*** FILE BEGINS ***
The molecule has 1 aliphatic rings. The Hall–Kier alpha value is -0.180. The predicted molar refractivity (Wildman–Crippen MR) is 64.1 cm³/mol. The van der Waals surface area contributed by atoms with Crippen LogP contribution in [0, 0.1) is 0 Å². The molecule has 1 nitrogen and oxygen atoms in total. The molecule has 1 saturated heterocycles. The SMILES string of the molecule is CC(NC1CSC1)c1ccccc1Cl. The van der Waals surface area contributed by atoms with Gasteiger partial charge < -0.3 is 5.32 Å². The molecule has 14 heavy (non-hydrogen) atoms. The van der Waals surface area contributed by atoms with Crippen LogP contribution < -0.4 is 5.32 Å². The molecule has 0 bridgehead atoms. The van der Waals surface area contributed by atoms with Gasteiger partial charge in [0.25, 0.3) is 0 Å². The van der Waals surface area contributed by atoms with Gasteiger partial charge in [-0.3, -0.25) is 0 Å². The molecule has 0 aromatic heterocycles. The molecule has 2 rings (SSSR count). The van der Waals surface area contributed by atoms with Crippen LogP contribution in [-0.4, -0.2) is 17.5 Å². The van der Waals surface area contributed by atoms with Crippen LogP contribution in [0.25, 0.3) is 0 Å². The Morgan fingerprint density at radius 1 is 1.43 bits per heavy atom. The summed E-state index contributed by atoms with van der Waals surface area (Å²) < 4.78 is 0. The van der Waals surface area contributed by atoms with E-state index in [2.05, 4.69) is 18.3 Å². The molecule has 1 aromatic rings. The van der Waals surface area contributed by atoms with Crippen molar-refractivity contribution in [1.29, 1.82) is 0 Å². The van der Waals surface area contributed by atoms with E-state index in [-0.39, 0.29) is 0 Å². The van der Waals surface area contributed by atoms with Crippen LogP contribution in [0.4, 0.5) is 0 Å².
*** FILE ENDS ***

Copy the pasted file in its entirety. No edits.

The molecule has 1 aliphatic rings. The Hall–Kier alpha value is -0.180. The predicted molar refractivity (Wildman–Crippen MR) is 64.1 cm³/mol. The van der Waals surface area contributed by atoms with Crippen LogP contribution in [0, 0.1) is 0 Å². The molecule has 1 nitrogen and oxygen atoms in total. The molecule has 1 saturated heterocycles. The SMILES string of the molecule is CC(NC1CSC1)c1ccccc1Cl. The van der Waals surface area contributed by atoms with Gasteiger partial charge < -0.3 is 5.32 Å². The molecule has 14 heavy (non-hydrogen) atoms. The van der Waals surface area contributed by atoms with Crippen LogP contribution < -0.4 is 5.32 Å². The molecule has 0 bridgehead atoms. The van der Waals surface area contributed by atoms with Gasteiger partial charge in [0.25, 0.3) is 0 Å². The van der Waals surface area contributed by atoms with Gasteiger partial charge in [-0.3, -0.25) is 0 Å². The molecule has 0 aromatic heterocycles. The molecule has 2 rings (SSSR count). The van der Waals surface area contributed by atoms with Crippen LogP contribution in [-0.4, -0.2) is 17.5 Å². The van der Waals surface area contributed by atoms with Crippen LogP contribution in [0.25, 0.3) is 0 Å². The Morgan fingerprint density at radius 1 is 1.43 bits per heavy atom. The summed E-state index contributed by atoms with van der Waals surface area (Å²) < 4.78 is 0. The van der Waals surface area contributed by atoms with E-state index in [2.05, 4.69) is 18.3 Å². The molecule has 1 aromatic rings. The van der Waals surface area contributed by atoms with Crippen molar-refractivity contribution in [1.29, 1.82) is 0 Å². The van der Waals surface area contributed by atoms with E-state index in [-0.39, 0.29) is 0 Å². The van der Waals surface area contributed by atoms with Crippen LogP contribution in [0.4, 0.5) is 0 Å².